Ontario is finally taking action against pesky scalper bots

The Ontario government is trying to do something about the fiendish cyber villains stealing tickets from Canada’s most loyal fans: scalper bots. It’s about time.

Last month, Attorney General Yasir Naqvi announced the Ontario government is planning to implement new legislation to better regulate online ticket sales, specifically ticket scalping. The province has launched an online consultation so consumers can give their ideas for the new law.

The push for new legislation comes from fans’ disappointment over the sold-out Tragically Hip shows. Fans were denied as many as two-thirds of tickets, all thanks to scalper bots, according to CBC News.

Ontario would be smart to follow New York’s lead on how to reduce scalper bots.

Scalper bots are essentially software programs designed to purchase online tickets, allowing the person using the bots to buy up to thousands of tickets, mark up and resell to highest bidder. Scalper bots prevent fans from being able to buy tickets. If fans want tickets, they usually have to pay significantly more than the original listed price.

In an online article on News 1130, Mario Canseco of Insights West, a Canadian marketing company says about three in 10 Canadians who go to concerts reported being unable to buy tickets to a specific show.

Scalper bots are thought to have originated not long after the creation of online ticket-selling king Ticketmaster, according the New York Times.

Ticketmaster sold its first online ticket in 1996 and unintentionally created a secondary ticket industry. Online Ticket sales which made it easier for scalpers to buy tickets. No more waiting in line, just the click of a button. Using Scalper bots made making money easier.

The global secondary ticket industry has been reported as worth more than $8 billion (U.S.) according to the Globe and Mail.

Scalper bots can buy tickets in batches. The Toronto Star says within minutes of The Tragically Hip tickets going on sale, more than 60 per cent of tickets were already listed as sold, only to show up on second-hand websites like StubHub minutes later.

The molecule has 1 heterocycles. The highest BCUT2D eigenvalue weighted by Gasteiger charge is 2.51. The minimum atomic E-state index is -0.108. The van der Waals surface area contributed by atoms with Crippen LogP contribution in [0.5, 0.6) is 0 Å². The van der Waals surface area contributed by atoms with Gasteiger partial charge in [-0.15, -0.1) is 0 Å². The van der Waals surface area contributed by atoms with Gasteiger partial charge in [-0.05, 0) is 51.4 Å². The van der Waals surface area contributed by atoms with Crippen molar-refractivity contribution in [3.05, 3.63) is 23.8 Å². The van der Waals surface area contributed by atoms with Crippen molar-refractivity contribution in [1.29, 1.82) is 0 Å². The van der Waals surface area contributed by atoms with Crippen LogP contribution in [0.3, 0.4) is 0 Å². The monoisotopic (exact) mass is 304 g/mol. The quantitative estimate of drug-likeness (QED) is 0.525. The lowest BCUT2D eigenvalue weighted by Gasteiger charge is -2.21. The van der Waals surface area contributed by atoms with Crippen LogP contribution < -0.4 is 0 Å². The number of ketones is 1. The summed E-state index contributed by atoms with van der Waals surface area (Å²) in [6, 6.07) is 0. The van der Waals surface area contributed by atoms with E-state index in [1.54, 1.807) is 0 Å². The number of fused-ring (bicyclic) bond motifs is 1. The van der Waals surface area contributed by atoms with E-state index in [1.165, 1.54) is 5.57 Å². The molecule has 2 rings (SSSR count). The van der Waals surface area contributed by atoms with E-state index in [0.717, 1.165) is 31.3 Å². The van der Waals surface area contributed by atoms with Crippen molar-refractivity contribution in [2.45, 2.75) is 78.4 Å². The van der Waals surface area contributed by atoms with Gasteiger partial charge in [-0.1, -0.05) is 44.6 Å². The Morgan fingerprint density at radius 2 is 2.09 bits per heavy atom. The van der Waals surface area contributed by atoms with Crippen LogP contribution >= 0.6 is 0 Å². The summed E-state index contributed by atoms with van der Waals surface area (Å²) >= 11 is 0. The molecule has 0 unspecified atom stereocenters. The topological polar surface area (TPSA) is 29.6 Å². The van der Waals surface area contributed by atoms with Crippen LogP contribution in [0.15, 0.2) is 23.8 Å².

Resellers could have made anywhere from $25 million to $30 million off Tragically Hip tickets, says CBC News.

One of the worst things about this situation is it was caused by the Ontario Government, at least in part.

Back in July of 2015, the government made it legal to sell scalper tickets as long as they were authenticated with the Ticket Speculation Act. The law says people who sell unauthenticated tickets face fines up to $5,000, and companies are fined up to $50,000.

So how do we dig ourselves out of this backwards mess? We could follow New York’s lead.

New York had an acute problem with bots, according to The New York Times.

Last year, New York fined six large brokers who used scalper bots, a rare move according to The Toronto Star. The state also added a new law that requires resale companies display the original prices of tickets so consumers can see the price mark up. New York officially made the use scalper bots a criminal offence last June.

“Eighty-seven per cent would like to see a law similar to the one the state of New York is thinking about, which would [see] either severe fines or jail time for scalpers who are caught using bots,” said Mario Canseco in an interview with News 1130. “It’s essentially taking the way technology works to benefit yourself. It’s one of the things that’s really making people really unhappy with the state of affairs.”

It’s about time Ontario listens to the disappointed, yet loyal fans who have had tickets stolen from them. The new developments put forth by Yasir Naqvi are good, but Ontario needs to go farther and follow New York’s examples and system.

Ontario should recycle the Ticket Speculation Act. Keep the fines but make it illegal to use scalper bots at all. Resale companies should be required to display the original ticket price and there should be a mark-up price cap.

Fans deserve better. It’s time the Ontario Government gives the boot to bots.

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